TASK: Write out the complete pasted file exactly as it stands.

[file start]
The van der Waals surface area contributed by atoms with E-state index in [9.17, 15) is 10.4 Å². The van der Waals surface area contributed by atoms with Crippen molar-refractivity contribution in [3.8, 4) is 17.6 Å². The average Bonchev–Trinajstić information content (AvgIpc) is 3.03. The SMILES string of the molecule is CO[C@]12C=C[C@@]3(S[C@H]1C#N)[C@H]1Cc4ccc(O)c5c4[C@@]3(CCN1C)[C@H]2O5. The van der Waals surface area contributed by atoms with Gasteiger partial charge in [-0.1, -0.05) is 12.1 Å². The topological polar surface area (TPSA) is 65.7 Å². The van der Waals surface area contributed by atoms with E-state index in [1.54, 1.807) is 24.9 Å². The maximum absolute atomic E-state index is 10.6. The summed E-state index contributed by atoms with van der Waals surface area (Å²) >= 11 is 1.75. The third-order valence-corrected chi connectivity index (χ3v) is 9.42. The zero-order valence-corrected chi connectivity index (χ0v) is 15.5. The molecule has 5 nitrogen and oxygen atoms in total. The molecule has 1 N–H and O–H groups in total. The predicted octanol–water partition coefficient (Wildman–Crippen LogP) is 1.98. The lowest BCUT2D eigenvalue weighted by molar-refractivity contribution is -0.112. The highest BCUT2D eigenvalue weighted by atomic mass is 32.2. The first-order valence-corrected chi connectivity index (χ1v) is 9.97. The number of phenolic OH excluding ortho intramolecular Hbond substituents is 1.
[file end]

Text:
The van der Waals surface area contributed by atoms with E-state index in [9.17, 15) is 10.4 Å². The van der Waals surface area contributed by atoms with Crippen molar-refractivity contribution in [3.8, 4) is 17.6 Å². The average Bonchev–Trinajstić information content (AvgIpc) is 3.03. The SMILES string of the molecule is CO[C@]12C=C[C@@]3(S[C@H]1C#N)[C@H]1Cc4ccc(O)c5c4[C@@]3(CCN1C)[C@H]2O5. The van der Waals surface area contributed by atoms with Gasteiger partial charge in [-0.1, -0.05) is 12.1 Å². The topological polar surface area (TPSA) is 65.7 Å². The van der Waals surface area contributed by atoms with E-state index in [1.54, 1.807) is 24.9 Å². The maximum absolute atomic E-state index is 10.6. The summed E-state index contributed by atoms with van der Waals surface area (Å²) >= 11 is 1.75. The third-order valence-corrected chi connectivity index (χ3v) is 9.42. The zero-order valence-corrected chi connectivity index (χ0v) is 15.5. The molecule has 5 nitrogen and oxygen atoms in total. The molecule has 1 N–H and O–H groups in total. The predicted octanol–water partition coefficient (Wildman–Crippen LogP) is 1.98. The lowest BCUT2D eigenvalue weighted by molar-refractivity contribution is -0.112. The highest BCUT2D eigenvalue weighted by atomic mass is 32.2. The first-order valence-corrected chi connectivity index (χ1v) is 9.97. The number of phenolic OH excluding ortho intramolecular Hbond substituents is 1.